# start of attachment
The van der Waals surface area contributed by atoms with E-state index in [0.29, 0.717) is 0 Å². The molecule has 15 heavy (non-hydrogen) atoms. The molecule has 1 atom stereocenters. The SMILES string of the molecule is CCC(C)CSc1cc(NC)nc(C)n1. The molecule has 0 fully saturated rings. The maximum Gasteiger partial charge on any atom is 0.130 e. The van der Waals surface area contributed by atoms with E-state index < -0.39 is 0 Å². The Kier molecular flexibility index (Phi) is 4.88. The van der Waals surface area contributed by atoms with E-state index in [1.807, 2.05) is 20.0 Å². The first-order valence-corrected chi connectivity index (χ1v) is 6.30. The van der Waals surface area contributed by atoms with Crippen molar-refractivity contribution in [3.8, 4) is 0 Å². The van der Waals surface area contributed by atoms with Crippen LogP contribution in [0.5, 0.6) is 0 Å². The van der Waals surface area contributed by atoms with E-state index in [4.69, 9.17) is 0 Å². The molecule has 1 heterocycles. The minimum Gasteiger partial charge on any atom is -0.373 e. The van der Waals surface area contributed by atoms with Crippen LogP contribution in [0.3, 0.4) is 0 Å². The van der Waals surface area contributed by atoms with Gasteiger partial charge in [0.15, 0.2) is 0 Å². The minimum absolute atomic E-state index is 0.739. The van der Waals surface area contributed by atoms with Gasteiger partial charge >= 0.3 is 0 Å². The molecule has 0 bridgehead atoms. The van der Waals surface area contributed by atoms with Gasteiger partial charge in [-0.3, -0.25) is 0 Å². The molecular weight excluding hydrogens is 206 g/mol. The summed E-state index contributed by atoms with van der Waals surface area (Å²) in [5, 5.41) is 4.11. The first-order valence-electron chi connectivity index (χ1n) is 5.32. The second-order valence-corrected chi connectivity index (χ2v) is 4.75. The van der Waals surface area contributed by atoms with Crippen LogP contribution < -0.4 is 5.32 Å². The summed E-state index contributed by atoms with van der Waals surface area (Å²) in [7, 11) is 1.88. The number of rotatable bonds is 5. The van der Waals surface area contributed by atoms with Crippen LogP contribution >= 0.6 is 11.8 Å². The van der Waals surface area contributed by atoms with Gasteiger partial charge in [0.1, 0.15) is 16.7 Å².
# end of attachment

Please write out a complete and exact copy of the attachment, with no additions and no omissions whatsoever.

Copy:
The van der Waals surface area contributed by atoms with E-state index in [0.29, 0.717) is 0 Å². The molecule has 15 heavy (non-hydrogen) atoms. The molecule has 1 atom stereocenters. The SMILES string of the molecule is CCC(C)CSc1cc(NC)nc(C)n1. The molecule has 0 fully saturated rings. The maximum Gasteiger partial charge on any atom is 0.130 e. The van der Waals surface area contributed by atoms with E-state index < -0.39 is 0 Å². The Kier molecular flexibility index (Phi) is 4.88. The van der Waals surface area contributed by atoms with E-state index in [1.807, 2.05) is 20.0 Å². The first-order valence-corrected chi connectivity index (χ1v) is 6.30. The van der Waals surface area contributed by atoms with Crippen molar-refractivity contribution in [3.8, 4) is 0 Å². The van der Waals surface area contributed by atoms with Crippen LogP contribution in [0.5, 0.6) is 0 Å². The van der Waals surface area contributed by atoms with E-state index in [4.69, 9.17) is 0 Å². The molecule has 1 heterocycles. The minimum Gasteiger partial charge on any atom is -0.373 e. The van der Waals surface area contributed by atoms with Crippen LogP contribution in [0.3, 0.4) is 0 Å². The van der Waals surface area contributed by atoms with Gasteiger partial charge in [0.15, 0.2) is 0 Å². The minimum absolute atomic E-state index is 0.739. The van der Waals surface area contributed by atoms with Gasteiger partial charge >= 0.3 is 0 Å². The molecule has 0 bridgehead atoms. The van der Waals surface area contributed by atoms with Gasteiger partial charge in [-0.3, -0.25) is 0 Å². The molecular weight excluding hydrogens is 206 g/mol. The summed E-state index contributed by atoms with van der Waals surface area (Å²) in [5, 5.41) is 4.11. The first-order valence-electron chi connectivity index (χ1n) is 5.32. The second-order valence-corrected chi connectivity index (χ2v) is 4.75. The van der Waals surface area contributed by atoms with Crippen LogP contribution < -0.4 is 5.32 Å². The summed E-state index contributed by atoms with van der Waals surface area (Å²) in [7, 11) is 1.88. The number of rotatable bonds is 5. The van der Waals surface area contributed by atoms with Crippen LogP contribution >= 0.6 is 11.8 Å². The van der Waals surface area contributed by atoms with Gasteiger partial charge in [0.1, 0.15) is 16.7 Å².